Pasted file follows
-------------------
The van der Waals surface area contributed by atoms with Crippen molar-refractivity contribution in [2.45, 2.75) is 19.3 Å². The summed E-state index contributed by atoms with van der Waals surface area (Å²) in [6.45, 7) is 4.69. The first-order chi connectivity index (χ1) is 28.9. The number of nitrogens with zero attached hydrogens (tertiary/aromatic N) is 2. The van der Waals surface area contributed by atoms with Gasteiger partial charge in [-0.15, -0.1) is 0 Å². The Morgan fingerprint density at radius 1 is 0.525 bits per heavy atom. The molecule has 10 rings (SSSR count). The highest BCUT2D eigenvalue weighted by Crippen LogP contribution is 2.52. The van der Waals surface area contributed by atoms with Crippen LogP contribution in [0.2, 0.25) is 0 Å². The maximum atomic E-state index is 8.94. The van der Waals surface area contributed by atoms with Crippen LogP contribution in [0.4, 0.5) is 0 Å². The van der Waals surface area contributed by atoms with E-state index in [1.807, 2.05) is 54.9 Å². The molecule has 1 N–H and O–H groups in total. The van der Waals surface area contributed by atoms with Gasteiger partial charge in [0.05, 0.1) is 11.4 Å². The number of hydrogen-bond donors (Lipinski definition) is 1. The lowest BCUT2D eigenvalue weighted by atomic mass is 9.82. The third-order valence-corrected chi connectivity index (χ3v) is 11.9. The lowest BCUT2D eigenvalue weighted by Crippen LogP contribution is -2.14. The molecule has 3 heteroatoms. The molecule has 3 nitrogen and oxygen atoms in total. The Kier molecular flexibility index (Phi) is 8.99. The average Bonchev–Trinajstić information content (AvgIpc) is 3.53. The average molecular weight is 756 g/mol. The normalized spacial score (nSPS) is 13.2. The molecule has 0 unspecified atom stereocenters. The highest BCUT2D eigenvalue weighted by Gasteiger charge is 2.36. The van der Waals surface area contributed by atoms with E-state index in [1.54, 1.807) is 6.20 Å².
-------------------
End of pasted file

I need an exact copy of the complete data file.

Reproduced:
The van der Waals surface area contributed by atoms with Crippen molar-refractivity contribution in [2.45, 2.75) is 19.3 Å². The summed E-state index contributed by atoms with van der Waals surface area (Å²) in [6.45, 7) is 4.69. The first-order chi connectivity index (χ1) is 28.9. The number of nitrogens with zero attached hydrogens (tertiary/aromatic N) is 2. The van der Waals surface area contributed by atoms with Gasteiger partial charge in [-0.15, -0.1) is 0 Å². The Morgan fingerprint density at radius 1 is 0.525 bits per heavy atom. The molecule has 10 rings (SSSR count). The highest BCUT2D eigenvalue weighted by Crippen LogP contribution is 2.52. The van der Waals surface area contributed by atoms with Crippen LogP contribution in [0.2, 0.25) is 0 Å². The maximum atomic E-state index is 8.94. The van der Waals surface area contributed by atoms with Crippen LogP contribution in [0.4, 0.5) is 0 Å². The van der Waals surface area contributed by atoms with E-state index in [1.807, 2.05) is 54.9 Å². The molecule has 1 N–H and O–H groups in total. The van der Waals surface area contributed by atoms with Gasteiger partial charge in [0.05, 0.1) is 11.4 Å². The number of hydrogen-bond donors (Lipinski definition) is 1. The lowest BCUT2D eigenvalue weighted by atomic mass is 9.82. The third-order valence-corrected chi connectivity index (χ3v) is 11.9. The lowest BCUT2D eigenvalue weighted by Crippen LogP contribution is -2.14. The molecule has 3 heteroatoms. The molecule has 3 nitrogen and oxygen atoms in total. The Kier molecular flexibility index (Phi) is 8.99. The average Bonchev–Trinajstić information content (AvgIpc) is 3.53. The average molecular weight is 756 g/mol. The normalized spacial score (nSPS) is 13.2. The molecule has 0 unspecified atom stereocenters. The highest BCUT2D eigenvalue weighted by Gasteiger charge is 2.36. The van der Waals surface area contributed by atoms with E-state index in [1.54, 1.807) is 6.20 Å².